Really, it was very nearly a perfect night.
The little breeze that whispered in from the tiny window near the ceiling was warm, last-gasp-of-summer warm on this early September night. It carried with it a hint of the city outside, of the little border of flowers around the apartment building, of car exhaust, of humidity and heat and all the things a summer night was. Remember, it whispered, and it slipped lazily around the two of them sitting there, it teased their hair and tickled their necks, it wrapped itself around their words…
…no matter how prosaic those words might be.
Julian blinked, the can half-way to his lips. “What’s wrong with beer?” He quirked his brows at the man across the table.
Said man looked vaguely disappointed in a mildly amused sort of way, which would no doubt be hard to do if he wasn’t Elim Garak. “It simply isn’t the sort of thing one should pair with this dish.”
“Oh? Do tell.” And meanwhile he could take a sip of his actually very delicious and extremely well-earned beer, ahhh…
Elim steepled his fingers and rested them against his lips, frowning at him. “I somehow can’t imagine you’re particularly interested.”
“Oh, no, I’m all ears. Educate me, do.”
“Very well.” A tolerant blink. “With kemprel, especially roasted with tomatoes, one wants something lighter, sweeter.”
“I feel more educated already.” More beer. “And what, exactly, would you suggest?”
“Well, there’s certainly a place for a light kanar—”
That netted him a less tolerant blink. “Really, Julian.”
He shrugged. “All I’m saying is that I, myself, would probably not pair kemprel with fish.”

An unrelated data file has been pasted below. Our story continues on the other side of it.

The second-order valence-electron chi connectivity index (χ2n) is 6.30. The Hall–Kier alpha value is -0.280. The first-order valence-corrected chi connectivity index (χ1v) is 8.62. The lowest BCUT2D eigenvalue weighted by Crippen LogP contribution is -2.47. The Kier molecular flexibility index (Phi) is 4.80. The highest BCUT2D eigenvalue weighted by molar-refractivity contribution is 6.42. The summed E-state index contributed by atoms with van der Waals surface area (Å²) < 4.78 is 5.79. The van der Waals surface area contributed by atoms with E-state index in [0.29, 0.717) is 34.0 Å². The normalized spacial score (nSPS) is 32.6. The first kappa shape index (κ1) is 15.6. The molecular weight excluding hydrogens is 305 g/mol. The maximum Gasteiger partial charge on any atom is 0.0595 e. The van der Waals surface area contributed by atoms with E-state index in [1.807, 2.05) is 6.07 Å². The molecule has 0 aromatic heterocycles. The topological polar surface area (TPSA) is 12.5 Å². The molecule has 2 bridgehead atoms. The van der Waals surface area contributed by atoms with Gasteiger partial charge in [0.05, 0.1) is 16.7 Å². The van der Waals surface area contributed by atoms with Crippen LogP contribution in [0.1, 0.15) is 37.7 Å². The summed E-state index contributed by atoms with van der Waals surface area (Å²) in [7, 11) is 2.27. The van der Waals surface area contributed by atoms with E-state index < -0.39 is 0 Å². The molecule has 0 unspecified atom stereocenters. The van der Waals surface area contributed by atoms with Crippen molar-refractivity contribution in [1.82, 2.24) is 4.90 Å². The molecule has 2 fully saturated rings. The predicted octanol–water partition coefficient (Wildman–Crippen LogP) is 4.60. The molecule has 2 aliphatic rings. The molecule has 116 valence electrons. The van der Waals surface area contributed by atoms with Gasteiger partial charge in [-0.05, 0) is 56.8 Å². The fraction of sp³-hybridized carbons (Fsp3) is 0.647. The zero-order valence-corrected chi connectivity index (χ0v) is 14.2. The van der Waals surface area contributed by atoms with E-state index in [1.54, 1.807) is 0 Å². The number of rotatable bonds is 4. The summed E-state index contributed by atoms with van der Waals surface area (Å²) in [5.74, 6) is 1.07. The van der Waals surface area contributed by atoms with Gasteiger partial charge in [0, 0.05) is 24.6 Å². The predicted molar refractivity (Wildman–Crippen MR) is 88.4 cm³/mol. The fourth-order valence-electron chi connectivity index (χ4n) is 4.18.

Elim’s mouth pulled tight in amused exasperation. “Fish.”
“That’s what it tastes like.”
“I see. Tell me: would you also say that Idanian spice pudding tastes like vanilla?”
Damn. A teachable moment. All right, point. “Okay. Only mostly fish, then. Fish with layers.”
“I despair of your ever appreciating subtlety in any form, my dear.” Elim cast his gaze downward, mockingly despondent, the ass, and he had to suppress an urge to stick out his tongue.
“I can’t help it if I don’t like kanar.”
Elim sighed. “I suppose not. Very well, then.” He paused, thoughtful, tapping one finger on the table. “What about a light red wine? Perhaps a Pinot?”
Oh, God, something he knew even less about. “I think I’ll stick to beer.”
“Come now, what could you have against wine?” Now Elim sounded a trifle scandalized.
“Sour grapes aren’t really my thing.”
“Sour grapes—!” Definitely scandalized. “My dear, what kind of wine have you been drinking?”
The bubbles tickled his tongue as he swallowed. “I don’t know… white? Red? The stuff one gets at weddings—”
“Oh, no, no. That’s hardly wine at all.” Elim frowned and shook his head. “Forgive me; I jumped to conclusions.”
“I’m not sure you did—I mean, I don’t like wine—”
“No, my dear, you don’t like bad wine. No more so do I. But this, this you’ll like…” and as he spoke Elim pushed himself back from the table and let his fork fall next to his still-untasted kemprel.
Oh, this wasn’t what he wanted to do, he just wanted to eat and relax… “Don’t waste good wine on me, Garak, I’m really very happy with my Mudd’s—”
“Nonsense.” Elim was already pulling a bottle out from—oh, God, was that…?
“Have you really got a little wine rack in the broom closet?”
Elim tutted absently. “Really, there is so little space in these apartments…” Now he held the bottle up to the light. “Ah, yes. Yes, you’ll like this.”
On pain of death. Or at least embarrassment. “You know, you really don’t have to—”
“Oh, no, my dear, I want to.” Now Elim was rummaging through a drawer. He unearthed a corkscrew with a triumphant ha! and twisted it into the bottle’s mouth with vigour, and Julian watched in mild dismay as he tugged the cork free. Bottle dangling from one hand, he reached up into a cupboard and came down with two awfully delicate-looking glasses, which were set down on the table with a pleased flourish.
Julian eyed his glass with deep mistrust. “The second I touch that, I’m going to break it.”